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Preparing for the future
August 16, 2016
Summer internships help students become employment-ready
University of Delaware sophomore Hannah Babbitz believes that when life does not hand you the opportunity you want, sometimes you need to create it on your own.
“I didn’t ‘hear’ about this internship,” she says. “I actually created it myself.”
Passionate about leatherback sea turtles, the marine biology and chemistry double major wanted to contribute to their conservation, so she spent weeks making phone calls to the Nature Conservancy, the St. Croix Environmental Association and the Fish and Wildlife Service, and worked with UD’s College Earth, Ocean, and Environment (CEOE) to officially turn her project idea into an internship.
This led to not one, but two summer internships with the Nature Conservancy (TNC) and the St. Croix Environmental Association (SEA) in St. Croix in the U.S. Virgin Islands.
With the support of Nina Buchanan, her academic adviser and CEOE assistant dean, and Joanna York, research assistant professor in the School of Marine Science and Policy, Babbitz got her internship approved, bought herself an airplane ticket and found herself a place to stay in St. Croix.
As a turtle conservation intern, Babbitz worked with TNC and SEA on The Turtle Project ¾ an islandwide project in which TNC, SEA, the National Oceanic and Atmospheric Administration and the Fish and Wildlife Service collaborate in researching leatherback sea turtles and conservation efforts.
Her days involved taking biopsies of turtle fins, investigating the cause of death of unhatched eggs, watching a mother leatherback make and lay her nest, studying turtle injuries, and diving with turtles in their natural habitats.
One of her most rewarding experiences, Babbitz says, was rescuing three leatherback turtle hatchlings and subsequently releasing them back into the environment.
“Everyone is dedicated to saving this endangered species,” she says. “The whole community on the island is aware and concerned about the conservation of all sea turtle species and they work as a community to clean and protect the waters and beaches.”
Expanding her skillset
In Clearwater, Florida, more than 1,300 miles away, Jennifer Riling, senior marine science major, was broadening her diving skills as a dive intern with the Clearwater Marine Aquarium.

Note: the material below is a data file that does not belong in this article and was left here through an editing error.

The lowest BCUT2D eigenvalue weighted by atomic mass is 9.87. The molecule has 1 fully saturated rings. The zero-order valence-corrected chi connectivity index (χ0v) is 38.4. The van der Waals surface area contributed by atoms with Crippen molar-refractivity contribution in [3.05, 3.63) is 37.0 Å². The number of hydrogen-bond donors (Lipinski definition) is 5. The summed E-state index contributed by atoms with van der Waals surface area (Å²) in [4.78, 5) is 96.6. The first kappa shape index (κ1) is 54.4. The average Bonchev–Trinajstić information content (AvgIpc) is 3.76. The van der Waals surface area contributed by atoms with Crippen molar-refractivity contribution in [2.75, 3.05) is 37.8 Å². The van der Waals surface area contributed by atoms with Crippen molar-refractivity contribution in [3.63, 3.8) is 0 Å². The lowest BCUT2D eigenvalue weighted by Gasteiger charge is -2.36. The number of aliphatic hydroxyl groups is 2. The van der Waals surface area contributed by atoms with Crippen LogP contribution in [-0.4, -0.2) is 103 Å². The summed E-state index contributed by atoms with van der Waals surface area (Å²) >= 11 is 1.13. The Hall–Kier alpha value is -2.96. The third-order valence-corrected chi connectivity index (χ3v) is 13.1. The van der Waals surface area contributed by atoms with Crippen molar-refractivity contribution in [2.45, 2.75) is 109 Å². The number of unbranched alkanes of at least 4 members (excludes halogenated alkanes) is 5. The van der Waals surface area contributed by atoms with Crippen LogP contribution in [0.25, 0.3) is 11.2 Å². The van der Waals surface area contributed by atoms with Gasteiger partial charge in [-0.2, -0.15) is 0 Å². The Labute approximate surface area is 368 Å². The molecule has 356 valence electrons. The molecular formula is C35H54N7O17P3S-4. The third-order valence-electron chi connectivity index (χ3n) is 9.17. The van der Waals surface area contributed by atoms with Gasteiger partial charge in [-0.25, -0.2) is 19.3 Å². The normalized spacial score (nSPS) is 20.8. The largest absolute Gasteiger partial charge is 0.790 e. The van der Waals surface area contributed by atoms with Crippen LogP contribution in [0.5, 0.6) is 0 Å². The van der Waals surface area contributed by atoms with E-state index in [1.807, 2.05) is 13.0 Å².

“I love aquariums and decided that I would try to get an internship as an aquarium diver,” says Riling, who completed a scientific diving course during a UD study abroad trip and previously worked with the National Aquarium’s volunteer program in Baltimore.
During her internship, Riling participated in underwater dive shows with a team to educate and interact with the public about species that call the aquarium home, such as turtles, sharks, stingrays and various fish. She also helped develop a dive manual to explain the different levels of aquarium diving.
“Although aquarium diving is very different than recreational diving I have seen my diving skills and abilities greatly improve,” she says. “I am also working on completing a rescue diver course, which will allow me to become a master diver, all of which will prepare me for a career as a scientific diver.”
Home sweet home
Closer to home, Troy Saltiel and Alyssa Lutgen worked to positively impact Delaware communities.
Saltiel, a sophomore environmental science major, spent the summer as a biological aide with the Delaware Department of Natural Resources and Environmental Control. In this role, his main tasks were to perform routine mosquito breeding surveillance and abatement activities, using methods such as fogging to monitor and control mosquito populations in areas that are prominent breeding grounds for mosquitoes across the state.
He also had the opportunity to collect field data for record keeping, address citizen mosquito complaints and help educate citizens on ways to reduce mosquito breeding within their communities to protect against mosquito-borne diseases.
Lutgen, senior environmental science major, interned with the city of Newark’s Public Works Department as an assistant to the city’s stormwater program coordinator.
Her responsibilities included inspecting outfalls, or the place where a river, drain or sewer empties into the sea, a river or a lake; writing standard operating procedures for the city; taking water samples to determine water quality; and updating information about the city’s stormwater infrastructure system.
“These experiences provide our students with the opportunity to apply what they learn in the classroom and expand the scope of their knowledge. Students gain new skills, make connections in their fields, and learn different perspectives on problem solving,” says Buchanan. “We know that these experiences are invaluable for preparing for careers and graduate school.”
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